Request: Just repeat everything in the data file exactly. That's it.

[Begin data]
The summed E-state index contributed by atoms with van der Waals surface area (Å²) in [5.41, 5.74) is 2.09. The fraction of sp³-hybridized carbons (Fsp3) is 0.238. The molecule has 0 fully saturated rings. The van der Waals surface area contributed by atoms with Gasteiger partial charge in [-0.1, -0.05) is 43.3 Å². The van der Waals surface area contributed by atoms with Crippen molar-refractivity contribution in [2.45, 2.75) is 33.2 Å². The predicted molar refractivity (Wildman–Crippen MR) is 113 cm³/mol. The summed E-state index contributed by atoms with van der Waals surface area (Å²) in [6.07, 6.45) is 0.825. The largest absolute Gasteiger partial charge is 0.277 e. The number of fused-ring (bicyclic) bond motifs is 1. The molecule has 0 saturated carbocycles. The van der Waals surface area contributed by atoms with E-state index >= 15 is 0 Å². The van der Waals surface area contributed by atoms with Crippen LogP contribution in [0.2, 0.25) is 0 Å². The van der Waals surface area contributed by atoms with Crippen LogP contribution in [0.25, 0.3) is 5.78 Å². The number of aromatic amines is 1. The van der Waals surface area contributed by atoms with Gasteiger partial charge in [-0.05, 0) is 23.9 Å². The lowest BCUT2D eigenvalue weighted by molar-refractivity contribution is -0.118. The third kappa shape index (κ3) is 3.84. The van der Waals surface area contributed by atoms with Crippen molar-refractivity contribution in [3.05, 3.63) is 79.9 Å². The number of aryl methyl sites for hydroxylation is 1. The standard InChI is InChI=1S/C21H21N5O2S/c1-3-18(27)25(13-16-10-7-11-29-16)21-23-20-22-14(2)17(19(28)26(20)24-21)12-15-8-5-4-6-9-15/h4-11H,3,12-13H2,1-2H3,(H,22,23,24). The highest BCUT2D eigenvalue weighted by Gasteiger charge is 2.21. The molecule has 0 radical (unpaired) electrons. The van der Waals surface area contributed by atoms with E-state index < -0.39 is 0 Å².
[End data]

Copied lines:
The summed E-state index contributed by atoms with van der Waals surface area (Å²) in [5.41, 5.74) is 2.09. The fraction of sp³-hybridized carbons (Fsp3) is 0.238. The molecule has 0 fully saturated rings. The van der Waals surface area contributed by atoms with Gasteiger partial charge in [-0.1, -0.05) is 43.3 Å². The van der Waals surface area contributed by atoms with Crippen molar-refractivity contribution in [2.45, 2.75) is 33.2 Å². The predicted molar refractivity (Wildman–Crippen MR) is 113 cm³/mol. The summed E-state index contributed by atoms with van der Waals surface area (Å²) in [6.07, 6.45) is 0.825. The largest absolute Gasteiger partial charge is 0.277 e. The number of fused-ring (bicyclic) bond motifs is 1. The molecule has 0 saturated carbocycles. The van der Waals surface area contributed by atoms with E-state index >= 15 is 0 Å². The van der Waals surface area contributed by atoms with Crippen LogP contribution in [0.2, 0.25) is 0 Å². The van der Waals surface area contributed by atoms with Crippen LogP contribution in [0.25, 0.3) is 5.78 Å². The number of aromatic amines is 1. The van der Waals surface area contributed by atoms with Gasteiger partial charge in [-0.05, 0) is 23.9 Å². The lowest BCUT2D eigenvalue weighted by molar-refractivity contribution is -0.118. The third kappa shape index (κ3) is 3.84. The van der Waals surface area contributed by atoms with Crippen molar-refractivity contribution in [3.05, 3.63) is 79.9 Å². The number of aryl methyl sites for hydroxylation is 1. The standard InChI is InChI=1S/C21H21N5O2S/c1-3-18(27)25(13-16-10-7-11-29-16)21-23-20-22-14(2)17(19(28)26(20)24-21)12-15-8-5-4-6-9-15/h4-11H,3,12-13H2,1-2H3,(H,22,23,24). The highest BCUT2D eigenvalue weighted by Gasteiger charge is 2.21. The molecule has 0 radical (unpaired) electrons. The van der Waals surface area contributed by atoms with E-state index < -0.39 is 0 Å².